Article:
In order to determine oxygen saturation, it is not necessary to determine the concentrations of each of the significant wavelength-dependent, radiation-absorbing substances present, since it is only necessary to know the ratio of the concentration of oxyhemoglobin to the concentration of total hemoglobin present in the patients ear. Thus in the embodiment shown, the three logarithmic signals at the output terminals 29, 31 and 33 may be combined linearly using resistors 59, 67 and 69 to produce a signal at terminal 37 which is indicative of the concentration of oxyhemoglobin and, further, may be combined linearly using resistors 65, 61 and 63 to produce a signal at terminal 39 which is indicative of the concentration of total hemoglobin. Logic circuit 41 connected to the terminals 37 and 39 thus combines these signals as the ratio of the signal on terminal 37 to the signal on terminal 39 for producing an indication on meter 43 of the percent oxygen saturation of blood in the patients ear. The relative gain of the detectors and the values of the resistors 59-69 may be set initially by conducting actual tests on ear tissue-containing blood at various known values of oxygen saturation and by computing the resistor values required to produce meter indications from the logarithmic outputs 29, 31 and 33 which correspond to the known values of oxygen saturation. Thereafter, the meter 43 provides an accurate indication of percent oxygen saturation of blood in the ear 15 of a patient simply upon attachment to the ear is of a test appliance which includes the radiation sources l0, l2 and 14 and the detectors 47, 49 and 51. Thus, by continuously combining the logarithms of the radiation transmissions through blood in the patients ear 15 at least three wavelengths, the Beer's law relationship between radiation absorption and the concentration of oxyhemoglobin present in the total concentration of hemoglobin is determined under all test conditions as they may vary from patient to patient or with movement of the test appliance on the ear of a particular patient.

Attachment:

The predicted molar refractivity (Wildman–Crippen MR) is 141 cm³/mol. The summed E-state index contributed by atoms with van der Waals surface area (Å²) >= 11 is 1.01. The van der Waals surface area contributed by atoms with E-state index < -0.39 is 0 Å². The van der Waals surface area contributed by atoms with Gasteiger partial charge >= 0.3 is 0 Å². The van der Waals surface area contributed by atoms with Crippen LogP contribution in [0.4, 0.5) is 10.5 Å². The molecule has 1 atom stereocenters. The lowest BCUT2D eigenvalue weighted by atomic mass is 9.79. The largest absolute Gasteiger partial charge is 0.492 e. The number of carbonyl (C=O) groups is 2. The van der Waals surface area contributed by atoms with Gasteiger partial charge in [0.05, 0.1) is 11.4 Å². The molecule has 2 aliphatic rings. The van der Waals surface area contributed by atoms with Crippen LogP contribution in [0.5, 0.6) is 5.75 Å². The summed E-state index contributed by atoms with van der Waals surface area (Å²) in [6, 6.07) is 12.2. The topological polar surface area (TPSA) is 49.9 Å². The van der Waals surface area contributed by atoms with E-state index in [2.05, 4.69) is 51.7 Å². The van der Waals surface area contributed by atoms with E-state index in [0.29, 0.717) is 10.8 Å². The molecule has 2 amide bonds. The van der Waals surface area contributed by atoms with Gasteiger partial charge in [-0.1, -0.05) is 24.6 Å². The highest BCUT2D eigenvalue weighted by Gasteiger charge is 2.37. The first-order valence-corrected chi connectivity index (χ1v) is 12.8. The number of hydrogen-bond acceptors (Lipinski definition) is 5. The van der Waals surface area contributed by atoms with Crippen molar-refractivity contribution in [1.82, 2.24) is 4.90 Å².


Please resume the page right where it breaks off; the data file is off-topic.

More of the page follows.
It should be noted that true radiation absorption by the test sample is not being directly measured in the present invention because only the radiation emanating from the ear in the presence of the sample is detected while the reference radiation (radiation emanating from the ear in the absence of the sample) is not detected. However, it can be shown that changes in the intensity of this reference radiation are taken into account by using one wavelength in addition to the number of wavelengths that correspond to the number of wavelength-dependent, radiation-absorbing substances present since this additional wavelength compensates for changes in the geometry of illumination and detection, changes in attenuation by the sample container and changes of other neutral density factors present in the radiation transmission system containing the test sample of blood.